The gas composition delivered by the ventilator is typically normal air, since the patient may not require extra oxygen to maintain proper blood gas levels; however, the gas can be higher concentrations of oxygen by bleeding in oxygen from an oxygen source, such as a liquid oxygen source, compressed oxygen gas source, or an oxygen concentrator. Preferably, the oxygen concentration can be increased by allowing more oxygen to bleed into the gas delivery circuit using a control system controlled by the ventilator, in response to predicting or detecting an apnea event or obstruction. Therefore, the system can conserve oxygen when not needed, and use oxygen when most needed. Ideally, the system controls are configured to deliver approximately 21-35% oxygen when apneas or obstructions are not occurring and approximately 35-75% when apneas or obstructions are occurring.

In review of the invention, it should be noted that the invention addresses two aspects of treating OSA. The invention both provides ventilation to the lung from the ventilator, but also provides gas delivery to the obstruction to prevent, minimize or reverse obstruction thus restoring spontaneous breathing from ambient air. This has the additional advantage over conventional CPAP in that in CPAP the CPAP ventilation gas is both the gas used to open the obstruction and the gas used ventilate the lung. In this invention, transtracheal ventilation may be used to augment ventilation to the lung, and may also be used to open the obstruction so that the patient can breathe ambient air spontaneously. This can avoid the need for a heated humidifier that is required in CPAP, which is required to avoid drying of the upper airway because of the excessive gas being delivered by CPAP. Also, the gas delivery demands of this invention can be far less than that of CPAP, and hence the overall therapy can be quieter and the equipment can be packaged smaller which is useful for travel. Further, the patient interface, including the gas delivery circuit and catheter, may be smaller and lighter weight than CPAP therapy counterparts, making the therapy of this invention far less obtrusive and more tolerable by the user.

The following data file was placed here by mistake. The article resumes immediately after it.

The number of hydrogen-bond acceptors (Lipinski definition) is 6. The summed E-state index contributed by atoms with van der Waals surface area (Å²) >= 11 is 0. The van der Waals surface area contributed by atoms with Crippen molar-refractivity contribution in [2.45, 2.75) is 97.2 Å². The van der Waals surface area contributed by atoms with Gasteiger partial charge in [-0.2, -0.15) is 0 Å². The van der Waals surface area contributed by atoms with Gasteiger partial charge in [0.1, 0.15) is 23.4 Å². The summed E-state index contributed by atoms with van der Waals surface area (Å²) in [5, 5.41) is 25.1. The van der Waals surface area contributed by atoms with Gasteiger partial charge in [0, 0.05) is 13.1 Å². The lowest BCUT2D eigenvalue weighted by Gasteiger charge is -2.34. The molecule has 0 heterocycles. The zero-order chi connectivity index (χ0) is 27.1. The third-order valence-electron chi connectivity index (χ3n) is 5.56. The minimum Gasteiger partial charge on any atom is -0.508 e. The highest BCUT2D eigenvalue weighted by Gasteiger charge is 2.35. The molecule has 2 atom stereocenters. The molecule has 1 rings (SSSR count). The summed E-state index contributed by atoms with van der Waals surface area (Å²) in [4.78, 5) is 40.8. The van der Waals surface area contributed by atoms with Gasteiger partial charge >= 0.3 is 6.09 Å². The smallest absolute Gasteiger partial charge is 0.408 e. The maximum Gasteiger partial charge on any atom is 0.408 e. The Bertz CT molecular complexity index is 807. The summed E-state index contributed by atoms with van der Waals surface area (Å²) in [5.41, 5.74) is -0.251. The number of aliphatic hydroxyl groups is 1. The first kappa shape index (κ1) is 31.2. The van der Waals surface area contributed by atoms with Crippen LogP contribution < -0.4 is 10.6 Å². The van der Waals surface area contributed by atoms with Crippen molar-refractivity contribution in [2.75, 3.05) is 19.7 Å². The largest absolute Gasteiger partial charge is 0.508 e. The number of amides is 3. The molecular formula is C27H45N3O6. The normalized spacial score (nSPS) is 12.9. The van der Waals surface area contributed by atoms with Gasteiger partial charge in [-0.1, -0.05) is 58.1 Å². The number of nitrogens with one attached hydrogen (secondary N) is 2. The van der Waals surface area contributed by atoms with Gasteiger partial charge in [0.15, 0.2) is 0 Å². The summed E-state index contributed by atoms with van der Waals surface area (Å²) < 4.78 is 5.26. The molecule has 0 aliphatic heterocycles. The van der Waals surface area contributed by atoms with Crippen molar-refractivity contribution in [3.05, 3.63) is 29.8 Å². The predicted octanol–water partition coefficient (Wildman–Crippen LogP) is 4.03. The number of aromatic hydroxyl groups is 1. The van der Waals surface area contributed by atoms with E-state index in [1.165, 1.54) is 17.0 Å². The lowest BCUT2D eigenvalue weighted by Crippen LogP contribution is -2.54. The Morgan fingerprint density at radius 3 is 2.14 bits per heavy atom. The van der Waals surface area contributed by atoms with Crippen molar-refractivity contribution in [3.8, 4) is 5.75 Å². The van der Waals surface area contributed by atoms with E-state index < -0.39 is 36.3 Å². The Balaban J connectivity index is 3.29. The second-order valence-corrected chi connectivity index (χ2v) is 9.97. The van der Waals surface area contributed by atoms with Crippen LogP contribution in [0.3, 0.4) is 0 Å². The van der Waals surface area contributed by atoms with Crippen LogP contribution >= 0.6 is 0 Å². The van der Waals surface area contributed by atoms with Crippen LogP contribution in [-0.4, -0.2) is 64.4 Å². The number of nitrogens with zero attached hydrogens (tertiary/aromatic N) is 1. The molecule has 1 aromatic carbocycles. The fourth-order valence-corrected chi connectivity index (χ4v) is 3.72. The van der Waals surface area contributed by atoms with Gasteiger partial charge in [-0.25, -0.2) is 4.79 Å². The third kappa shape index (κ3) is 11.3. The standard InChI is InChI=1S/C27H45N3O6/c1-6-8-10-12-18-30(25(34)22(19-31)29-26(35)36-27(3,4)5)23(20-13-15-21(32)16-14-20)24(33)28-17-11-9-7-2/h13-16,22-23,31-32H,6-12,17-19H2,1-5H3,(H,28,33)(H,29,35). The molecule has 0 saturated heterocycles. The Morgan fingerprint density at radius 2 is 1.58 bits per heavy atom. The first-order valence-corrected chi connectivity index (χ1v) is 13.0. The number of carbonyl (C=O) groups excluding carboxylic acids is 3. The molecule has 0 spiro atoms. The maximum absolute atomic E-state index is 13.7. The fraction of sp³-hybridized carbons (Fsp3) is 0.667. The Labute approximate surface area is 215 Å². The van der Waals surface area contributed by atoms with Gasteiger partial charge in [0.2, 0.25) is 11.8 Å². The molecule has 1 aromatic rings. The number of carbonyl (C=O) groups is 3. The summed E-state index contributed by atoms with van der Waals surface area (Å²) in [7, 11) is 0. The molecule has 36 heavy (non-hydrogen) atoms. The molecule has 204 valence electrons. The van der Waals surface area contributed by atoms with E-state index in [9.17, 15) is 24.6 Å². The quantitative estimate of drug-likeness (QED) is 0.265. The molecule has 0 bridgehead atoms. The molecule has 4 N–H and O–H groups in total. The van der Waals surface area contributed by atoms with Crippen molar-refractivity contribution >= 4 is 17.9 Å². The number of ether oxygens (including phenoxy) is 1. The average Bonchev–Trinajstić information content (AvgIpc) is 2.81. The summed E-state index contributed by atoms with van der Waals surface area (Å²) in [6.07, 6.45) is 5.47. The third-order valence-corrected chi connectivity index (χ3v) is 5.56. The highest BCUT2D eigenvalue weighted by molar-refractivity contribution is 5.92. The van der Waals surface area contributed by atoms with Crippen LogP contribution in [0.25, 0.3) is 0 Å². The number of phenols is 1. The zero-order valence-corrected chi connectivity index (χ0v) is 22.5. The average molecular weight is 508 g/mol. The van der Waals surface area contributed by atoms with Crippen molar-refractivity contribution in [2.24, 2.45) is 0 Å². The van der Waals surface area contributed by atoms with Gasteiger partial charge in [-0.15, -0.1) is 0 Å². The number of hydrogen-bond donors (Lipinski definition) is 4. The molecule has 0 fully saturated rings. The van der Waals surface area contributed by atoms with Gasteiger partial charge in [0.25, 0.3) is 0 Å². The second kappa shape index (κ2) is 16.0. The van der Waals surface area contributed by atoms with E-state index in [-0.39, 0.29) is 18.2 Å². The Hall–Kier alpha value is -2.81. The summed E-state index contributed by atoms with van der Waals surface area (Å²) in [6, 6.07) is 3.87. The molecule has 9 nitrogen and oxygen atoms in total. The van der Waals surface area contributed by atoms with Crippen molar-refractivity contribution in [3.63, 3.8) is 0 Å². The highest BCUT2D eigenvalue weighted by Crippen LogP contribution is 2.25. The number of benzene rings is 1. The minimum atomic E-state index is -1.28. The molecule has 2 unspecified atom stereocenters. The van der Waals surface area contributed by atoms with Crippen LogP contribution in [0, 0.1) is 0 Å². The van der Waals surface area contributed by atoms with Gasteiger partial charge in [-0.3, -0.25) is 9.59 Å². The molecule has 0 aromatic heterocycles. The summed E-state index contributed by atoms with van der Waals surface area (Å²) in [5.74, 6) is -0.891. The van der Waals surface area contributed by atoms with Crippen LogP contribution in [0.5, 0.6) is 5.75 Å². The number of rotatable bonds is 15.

While the present invention is described in most of the examples to treat obstructive sleep apnea (OSA), with the appropriate modifications the invention can be applied to treat central sleep apnea (CSA), combinations of OSA and CSA, and other airway or breathing disorders. Further, the present invention can also be applied to other ventilation therapies or interventions such as anesthesia delivery, weaning from mechanical ventilation, emergency ventilation, oxygen therapy, therapeutic gas delivery, or drug delivery to name a few. Also, the transtracheal catheters included in the present invention can be inserted into a trachesotomy tube, in addition to a stoma guide or directly into the trachea. In addition, drug delivery can be included with the therapy, by including a drug delivery module in communication with the ventilator control system and gas delivery circuit. For example when an apneic event is predicted or detected, a drug which helps restore tissue rigidity to prevent tissue collapse can be delivered with the ventilation gas to the oropharyngeal airway.

Although the foregoing description is directed to the preferred embodiments of the invention, it is noted that other variations and modifications will be apparent to those skilled in the art, and may be made departing from the spirit or scope of the invention. Moreover, features described in connection with one embodiment of the invention may be used in conjunction with other embodiments, even if not explicitly stated above. The present invention may be embodied in other specific forms without departing from its spirit or essential characteristics. The described embodiments are to be considered in all respects only as illustrative and not restrictive.